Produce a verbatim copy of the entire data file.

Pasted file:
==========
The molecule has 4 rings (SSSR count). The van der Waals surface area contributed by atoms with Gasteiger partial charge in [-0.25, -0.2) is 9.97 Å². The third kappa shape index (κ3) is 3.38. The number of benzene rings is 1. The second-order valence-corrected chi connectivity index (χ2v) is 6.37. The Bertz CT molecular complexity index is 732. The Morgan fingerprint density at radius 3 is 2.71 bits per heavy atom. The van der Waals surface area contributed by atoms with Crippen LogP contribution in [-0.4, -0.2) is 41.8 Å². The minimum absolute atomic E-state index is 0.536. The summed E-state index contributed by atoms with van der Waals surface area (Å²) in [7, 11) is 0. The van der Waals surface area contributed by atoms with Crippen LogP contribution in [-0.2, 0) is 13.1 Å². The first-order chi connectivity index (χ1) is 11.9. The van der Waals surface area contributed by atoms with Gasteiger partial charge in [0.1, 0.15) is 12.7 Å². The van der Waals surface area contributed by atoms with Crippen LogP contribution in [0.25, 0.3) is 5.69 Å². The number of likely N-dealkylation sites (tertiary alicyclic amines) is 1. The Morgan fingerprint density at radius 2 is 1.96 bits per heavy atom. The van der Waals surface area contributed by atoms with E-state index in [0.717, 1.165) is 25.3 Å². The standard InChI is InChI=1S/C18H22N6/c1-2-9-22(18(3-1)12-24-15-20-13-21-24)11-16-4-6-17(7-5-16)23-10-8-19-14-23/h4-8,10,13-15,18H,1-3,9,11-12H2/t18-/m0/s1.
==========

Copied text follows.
The molecule has 4 rings (SSSR count). The van der Waals surface area contributed by atoms with Gasteiger partial charge in [-0.25, -0.2) is 9.97 Å². The third kappa shape index (κ3) is 3.38. The number of benzene rings is 1. The second-order valence-corrected chi connectivity index (χ2v) is 6.37. The Bertz CT molecular complexity index is 732. The Morgan fingerprint density at radius 3 is 2.71 bits per heavy atom. The van der Waals surface area contributed by atoms with Crippen LogP contribution in [-0.4, -0.2) is 41.8 Å². The minimum absolute atomic E-state index is 0.536. The summed E-state index contributed by atoms with van der Waals surface area (Å²) in [7, 11) is 0. The van der Waals surface area contributed by atoms with Crippen LogP contribution in [-0.2, 0) is 13.1 Å². The first-order chi connectivity index (χ1) is 11.9. The van der Waals surface area contributed by atoms with Gasteiger partial charge in [0.1, 0.15) is 12.7 Å². The van der Waals surface area contributed by atoms with Crippen LogP contribution in [0.25, 0.3) is 5.69 Å². The number of likely N-dealkylation sites (tertiary alicyclic amines) is 1. The Morgan fingerprint density at radius 2 is 1.96 bits per heavy atom. The van der Waals surface area contributed by atoms with E-state index in [0.717, 1.165) is 25.3 Å². The standard InChI is InChI=1S/C18H22N6/c1-2-9-22(18(3-1)12-24-15-20-13-21-24)11-16-4-6-17(7-5-16)23-10-8-19-14-23/h4-8,10,13-15,18H,1-3,9,11-12H2/t18-/m0/s1.